Headlight glare to be investigated by UK government

The UK Government is to commission an independent study into the issue of headlight glare, after research has shown the issue appears to be getting worse.

Following the establishment of a petition by a member of the public after campaigning on the issue by the RAC, the College of Optometrists, Baroness Hayter and others, the government has now responded.

Although tighter tolerances to headlight aiming rules and the introduction of mandatory automatic headlamp levelling are due to come into effect in September 2027, once carmakers have had an opportunity to redesign their products, the Department for Transport will also investigate the issue. 

“The DfT also plans to commission independent research to better understand the root causes of driver glare and identify any further appropriate mitigations,” the government response said.

The news has been welcomed by campaign groups. RAC road safety spokesperson Rod Dennis said: “The fact the Government has listened to drivers’ concerns and heeded our calls to examine the complex issue of headlight glare in more detail marks a real turning point. The topic has undoubtedly struck a chord with motorists up and down the country, with many people contacting us directly to call for something to be done.

“Brighter headlights, while giving drivers a better view of the road ahead, are clearly causing other road users significant problems. As many as nine-in-10 drivers tell us they believe at least some car headlights are too bright, while 14% of drivers aged 65+ say they have stopped driving altogether as a result of headlight glare.”

Factors involved

Automotive supplier Hella believes several factors are involved in driver perceptions of headlight glare and dazzle worsening on UK roads. 

“Firstly, lights are positioned higher on many cars now,” said Dave Clark, Lighting Product and Brand Manager at Hella. “There are more small-SUV and crossover type vehicles, but lights have been moved higher up on many cars anyway to make them less vulnerable to damage in front-end impact accidents.”

A second factor is changing light technology. The brighter white or blue light from xenon bulbs can cause more discomfort than the yellower light from traditional halogen bulbs. Whilst with LED headlights, the beam itself will be much more intense and focused, causing the human eye to react differently. 

“There is a huge amount of technology involved in trying to get high light levels in the right places to help drivers and reduce headlight glare,” said Dave. “LED lights will illuminate a much wider area, particularly on full beam setting because the light output is greater.”

Aftermarket problems with headlight glare

While the investigation, and new regulations, may affect new vehicles, especially those with LED lighting, the aftermarket also has a role to play in reducing headlight glare from oncoming vehicles.

While testing a range of automotive bulbs at its testing facility in Leeds, Ring found a number that were not road legal, but still available for sale to consumers. These bulbs could be contributors to the problem of headlight glare.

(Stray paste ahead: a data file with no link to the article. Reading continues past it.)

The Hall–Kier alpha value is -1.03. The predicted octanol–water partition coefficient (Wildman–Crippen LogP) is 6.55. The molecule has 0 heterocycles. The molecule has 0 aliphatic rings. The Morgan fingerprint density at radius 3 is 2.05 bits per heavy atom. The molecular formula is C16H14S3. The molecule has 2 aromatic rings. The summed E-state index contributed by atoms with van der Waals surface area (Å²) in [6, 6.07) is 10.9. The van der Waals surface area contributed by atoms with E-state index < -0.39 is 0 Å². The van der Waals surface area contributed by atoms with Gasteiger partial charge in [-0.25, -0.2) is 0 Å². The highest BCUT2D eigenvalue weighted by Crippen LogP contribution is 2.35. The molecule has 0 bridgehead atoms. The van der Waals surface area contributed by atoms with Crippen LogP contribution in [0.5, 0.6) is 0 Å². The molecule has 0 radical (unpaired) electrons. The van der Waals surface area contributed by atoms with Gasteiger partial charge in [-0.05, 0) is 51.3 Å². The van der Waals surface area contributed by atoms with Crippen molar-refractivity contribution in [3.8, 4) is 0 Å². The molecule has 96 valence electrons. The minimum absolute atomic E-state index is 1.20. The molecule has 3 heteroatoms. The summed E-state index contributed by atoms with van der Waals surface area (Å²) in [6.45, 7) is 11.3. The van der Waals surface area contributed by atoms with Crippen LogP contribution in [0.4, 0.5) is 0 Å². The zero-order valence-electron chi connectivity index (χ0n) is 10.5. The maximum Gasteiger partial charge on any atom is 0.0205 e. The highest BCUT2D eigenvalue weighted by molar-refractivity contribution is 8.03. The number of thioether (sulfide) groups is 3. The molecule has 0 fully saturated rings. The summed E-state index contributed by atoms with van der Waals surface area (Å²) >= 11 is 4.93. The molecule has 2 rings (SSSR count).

Vehicle bulbs used on the exterior of a vehicle must comply to ECE Regulation 37 that details exact specifications such as: light output, minimum and maximum levels, so drivers can see safely, and other road users are not dazzled. 

It is illegal to fit light assemblies that carry their own performance approval numbers with bulbs that are not E approved (1989 Road Vehicle Lighting Regulations). In addition, it is also illegal to stock or offer these bulbs for sale in the UK.

When testing bulbs in the lab, the team use multiple bulbs of the same type from the same brand, to ensure their performance or any issues that occur, are constant, and not just a one off. 

Included in the testing were bulbs supplied by one company which all exceeded the maximum wattage and lumens levels by a considerable margin, another was more than 26% above maximum lumen output, and the wattage was 49% above maximum. At this level, the bulbs could cause overheating to a vehicle’s wiring.

In another instance, one of the bulbs was switched on and, after only a few minutes, the chrome end cap showed signs of deterioration. There were also many incidents of bulbs not complying with ECE Regulation 37, non-conformity which makes the bulb not road legal. 

Impact on garages

“We need to consider the wider impact this issue of bulbs causing headlight glare has on the independent automotive aftermarket,” commented Andy Gratton, Managing Director at Ring Automotive. “Organisations, such as the IAAF, have spent many years working with motor factors and garages to build trust amongst motorists to have their repairs done in the aftermarket, rather than at a main dealer. 

“If motor factors and technicians are selling and/or fitting non-compliant products and are unaware, they risk undermining some of the work done should a road user be penalised for non-compliant lighting in the event of an incident.

“The problem then snowballs, as the garage may the blame the supplying motor factor, the factor in turn, blames the manufacturer that, quite rightly, should be held accountable, but ultimately, it is the industry that is negatively impacted from these poor manufacturing processes and lack of quality control. In the end, we all have a responsibility for ensuring that the road user is safe.

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